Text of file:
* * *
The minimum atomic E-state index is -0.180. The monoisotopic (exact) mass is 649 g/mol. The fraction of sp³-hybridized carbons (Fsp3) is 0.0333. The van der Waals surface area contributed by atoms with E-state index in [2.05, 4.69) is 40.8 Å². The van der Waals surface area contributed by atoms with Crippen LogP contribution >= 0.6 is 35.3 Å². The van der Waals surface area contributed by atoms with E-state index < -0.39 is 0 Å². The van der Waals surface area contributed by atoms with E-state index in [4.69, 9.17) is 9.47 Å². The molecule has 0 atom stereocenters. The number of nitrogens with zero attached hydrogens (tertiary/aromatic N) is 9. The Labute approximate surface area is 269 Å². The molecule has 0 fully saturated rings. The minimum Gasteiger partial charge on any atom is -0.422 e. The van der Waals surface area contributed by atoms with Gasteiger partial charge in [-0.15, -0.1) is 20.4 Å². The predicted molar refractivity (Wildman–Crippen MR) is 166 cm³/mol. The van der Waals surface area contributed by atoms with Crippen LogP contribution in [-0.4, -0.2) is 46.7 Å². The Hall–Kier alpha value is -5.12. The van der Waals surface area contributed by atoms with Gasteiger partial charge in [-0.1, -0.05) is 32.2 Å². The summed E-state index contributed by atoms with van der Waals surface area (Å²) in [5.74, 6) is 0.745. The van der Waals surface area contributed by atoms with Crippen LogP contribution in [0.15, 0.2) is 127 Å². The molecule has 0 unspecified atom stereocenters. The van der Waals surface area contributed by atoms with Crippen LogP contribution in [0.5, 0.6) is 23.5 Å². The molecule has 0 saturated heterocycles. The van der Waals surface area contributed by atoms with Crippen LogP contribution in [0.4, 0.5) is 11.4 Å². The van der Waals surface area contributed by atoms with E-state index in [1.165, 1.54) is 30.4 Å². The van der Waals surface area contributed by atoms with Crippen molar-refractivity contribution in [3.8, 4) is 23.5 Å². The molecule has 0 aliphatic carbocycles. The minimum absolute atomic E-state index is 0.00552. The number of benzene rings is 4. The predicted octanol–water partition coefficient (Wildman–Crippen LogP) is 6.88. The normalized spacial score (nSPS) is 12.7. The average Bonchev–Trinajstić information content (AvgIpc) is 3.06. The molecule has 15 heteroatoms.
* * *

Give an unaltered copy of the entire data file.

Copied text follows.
The minimum atomic E-state index is -0.180. The monoisotopic (exact) mass is 649 g/mol. The fraction of sp³-hybridized carbons (Fsp3) is 0.0333. The van der Waals surface area contributed by atoms with E-state index in [2.05, 4.69) is 40.8 Å². The van der Waals surface area contributed by atoms with Crippen LogP contribution >= 0.6 is 35.3 Å². The van der Waals surface area contributed by atoms with E-state index < -0.39 is 0 Å². The van der Waals surface area contributed by atoms with E-state index in [4.69, 9.17) is 9.47 Å². The molecule has 0 atom stereocenters. The number of nitrogens with zero attached hydrogens (tertiary/aromatic N) is 9. The Labute approximate surface area is 269 Å². The molecule has 0 fully saturated rings. The minimum Gasteiger partial charge on any atom is -0.422 e. The van der Waals surface area contributed by atoms with Gasteiger partial charge in [-0.15, -0.1) is 20.4 Å². The predicted molar refractivity (Wildman–Crippen MR) is 166 cm³/mol. The van der Waals surface area contributed by atoms with Crippen LogP contribution in [-0.4, -0.2) is 46.7 Å². The Hall–Kier alpha value is -5.12. The van der Waals surface area contributed by atoms with Gasteiger partial charge in [-0.1, -0.05) is 32.2 Å². The summed E-state index contributed by atoms with van der Waals surface area (Å²) in [5.74, 6) is 0.745. The van der Waals surface area contributed by atoms with Crippen LogP contribution in [0.15, 0.2) is 127 Å². The molecule has 0 unspecified atom stereocenters. The van der Waals surface area contributed by atoms with Crippen LogP contribution in [0.5, 0.6) is 23.5 Å². The molecule has 0 saturated heterocycles. The van der Waals surface area contributed by atoms with Crippen LogP contribution in [0.4, 0.5) is 11.4 Å². The van der Waals surface area contributed by atoms with E-state index in [1.165, 1.54) is 30.4 Å². The van der Waals surface area contributed by atoms with Crippen molar-refractivity contribution in [3.8, 4) is 23.5 Å². The molecule has 0 aliphatic carbocycles. The minimum absolute atomic E-state index is 0.00552. The number of benzene rings is 4. The predicted octanol–water partition coefficient (Wildman–Crippen LogP) is 6.88. The normalized spacial score (nSPS) is 12.7. The average Bonchev–Trinajstić information content (AvgIpc) is 3.06. The molecule has 15 heteroatoms.